Soldier's Funeral, The
DESCRIPTION: The singer describes a military funeral attended by the dead soldier's widow, orphan, and comrades. He will be forgotten by his comrades and even his orphan, horse, and dog. His widow will not forget him.
EARLIEST DATE: 1866 (Musick-Larkin)
KEYWORDS: grief war death funeral music nonballad dog horse orphan wife soldier animal family
1861 - Death of E. Elmer Ellsworth
FOUND IN: US(MW)
REFERENCES (3 citations):
Musick-Larkin 5, "Elsworths Funeral" (1 text)
WolfAmericanSongSheets, #2150, pp. 144-145, "The Soldier's Funeral" (8 references)
ADDITIONAL: Wehman's Song Book [of 148 Songs] No. 59 (New York, n.d., digitized by Internet Archive), p. 15, "The Soldier's Funeral" (1 text) [see notes re source]
LOCSinging, cw105310, "Soldier's Funeral" ("Hark! To the shrill trumpet calling"), J.H. Johnson (Philadelphia), no date; also cw105300, "Soldier's Funeral"; cw104060, "The Officer's Funeral"
PopMusicMTSU, 94-017 Goldstein ID 001399-BROAD, "The Officer's Funeral" ("Hark! to the shrill trumpet calling"), J.H. Johnson (Philadelphia), 1858-1859 and 1863-1876; also 94-017 Goldstein ID 000610-BROAD, "Soldier's Funeral," A.W. Auner (Philadelphia), 1865-1874
VonWalthour, CD Drive>civil war songs>civil war songs(562), "Soldier's Funeral" ("Hark! to the shrill trumpet calling"), J.H. Johnson (Philadelphia), n.d.
cf. "Ellsworth's Avengers" (subject of Elmer Ellsworth)
cf. 'Colonel Ellsworth" (subject of Elmer Ellsworth)
NOTES: The Musick-Larkin song shares a number of lines with the broadsides. Musick-Larkin: "... it appears likely that either the song commemorating Ellsworth's death was closely patterned after some general song of a soldier's death, or, that such a general song was fashioned from a song expressly composed on the death of Col. E.E. Ellsworth." The description follows the broadsides.
According to Broadside PopMusicMTSU, 94-017 Goldstein ID 001262-BROAD, "Assassination of Colonel Ellsworth, at Alexandria, VA., May 24th, 1861" ("Now friends I beg you listen, a sad story I will tell"), J.H. Johnson (Philadelphia), 1858-1859 and 1863-1876, "Ellsworth [commander] of the New York Fire Zouaves" was shot by a rebel in the town of Alexandria after tearing down "the flag of Secession" while "returning to his own brave boys."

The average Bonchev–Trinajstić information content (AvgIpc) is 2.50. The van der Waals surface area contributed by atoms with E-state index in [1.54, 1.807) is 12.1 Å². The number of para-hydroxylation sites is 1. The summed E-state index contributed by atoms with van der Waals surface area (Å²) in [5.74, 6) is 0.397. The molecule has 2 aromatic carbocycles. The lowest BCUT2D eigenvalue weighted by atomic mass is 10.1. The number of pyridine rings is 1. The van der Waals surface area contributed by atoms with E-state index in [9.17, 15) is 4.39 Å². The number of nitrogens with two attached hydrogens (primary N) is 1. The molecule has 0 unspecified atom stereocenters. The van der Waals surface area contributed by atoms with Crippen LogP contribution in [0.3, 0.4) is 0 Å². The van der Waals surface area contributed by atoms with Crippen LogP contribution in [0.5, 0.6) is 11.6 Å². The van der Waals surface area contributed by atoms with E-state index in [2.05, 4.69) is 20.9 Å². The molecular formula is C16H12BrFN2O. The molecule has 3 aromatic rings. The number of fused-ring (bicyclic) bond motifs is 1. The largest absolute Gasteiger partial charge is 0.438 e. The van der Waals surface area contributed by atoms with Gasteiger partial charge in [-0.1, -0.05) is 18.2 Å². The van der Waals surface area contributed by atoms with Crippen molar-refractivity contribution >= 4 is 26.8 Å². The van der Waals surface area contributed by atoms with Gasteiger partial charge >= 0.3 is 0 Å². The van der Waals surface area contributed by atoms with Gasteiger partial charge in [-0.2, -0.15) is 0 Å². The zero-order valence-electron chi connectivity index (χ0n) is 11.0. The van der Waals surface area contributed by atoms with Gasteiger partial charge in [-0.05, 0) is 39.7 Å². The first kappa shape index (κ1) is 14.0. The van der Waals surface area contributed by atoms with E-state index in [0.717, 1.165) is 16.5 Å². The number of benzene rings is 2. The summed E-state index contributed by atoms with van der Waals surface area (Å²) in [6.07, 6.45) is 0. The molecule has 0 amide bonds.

Regarding Wehman's Collection Norm Cohen writes, "Songbook #6 was undated, but most likely 1884-5." Each page except the first is headed Wehman's Universal Songster. The first page is undated but states, "Published Quarterly -- January, April, July and October. Norm Cohen's Finding List ... has WE29, Universal Songster as "monthly serial ... [beginning] 1881 (Norm Cohen, A Finding List of American Secular Songsters Published Between 1860 and 1899 (Murfreesboro: Middle Tennessee State University), p. 150).
Broadsides LOCSinging cw105310 and VonWalthour, CD Drive>civil war songs>civil war songs(562) appear to be the same edition.
Broadsides LOCSinging cw104060 and PopMusicMTSU, 94-017 Goldstein ID 001399-BROAD appear to be the same edition. - BS
According to Mark M. Boatner III, The Civil War Dictionary, 1959 (there are many editions of this very popular work; mine is a Knopf hardcover), pp. 263-264, Colonel Ellsworth was one of the first noteworthy casualties on the Union side in the Civil War. Ephraim Elmer Ellsworth was born in 1837, and had organized what amounted to a parade troupe; they had performed at the White House in 1860. He had come to Washington with Lincoln, and when the war broke out, he tried to join the War Department, then went off to raise the 11th New York Regiment -- a fancy outfit of Zouaves, known as the New York Fire Zouves because many of them were firemen.
To the French, Zouaves were an organization with special training, but in America, they merely wore silly uniforms. In other words, they were a bunch of showoffs. Ellsworth himself demonstrated this when he removed the flag flying over the Marshall House Tavern. Having taken down the flag, he was shot by the building's proprietor, James T. Jackson. Private Francis E. Brownell then killed Jackson. A reporter was present, so the incident made headlines throughout the country. Certainly there were many, many children named after him -- I recently did a book search for volumes about Ellsworth, and didn't find anything, but found six different authors named "Elmer Ellsworth (something)" -- e.g. Elmer Ellsworth Brown.
Oddly, the regiment Ellsworth raised was disbanded after only a little more than a year, despite signing up for two (Boatner, p. 594); it thus, relatively speaking, played a small part in the war.
The song may have played a bigger role than Ellsworth's troops. WolfAmericanSongSheets lists eight different broadside prints, by two different publishers, one of them labelled "The Officer's Funeral." - RBW
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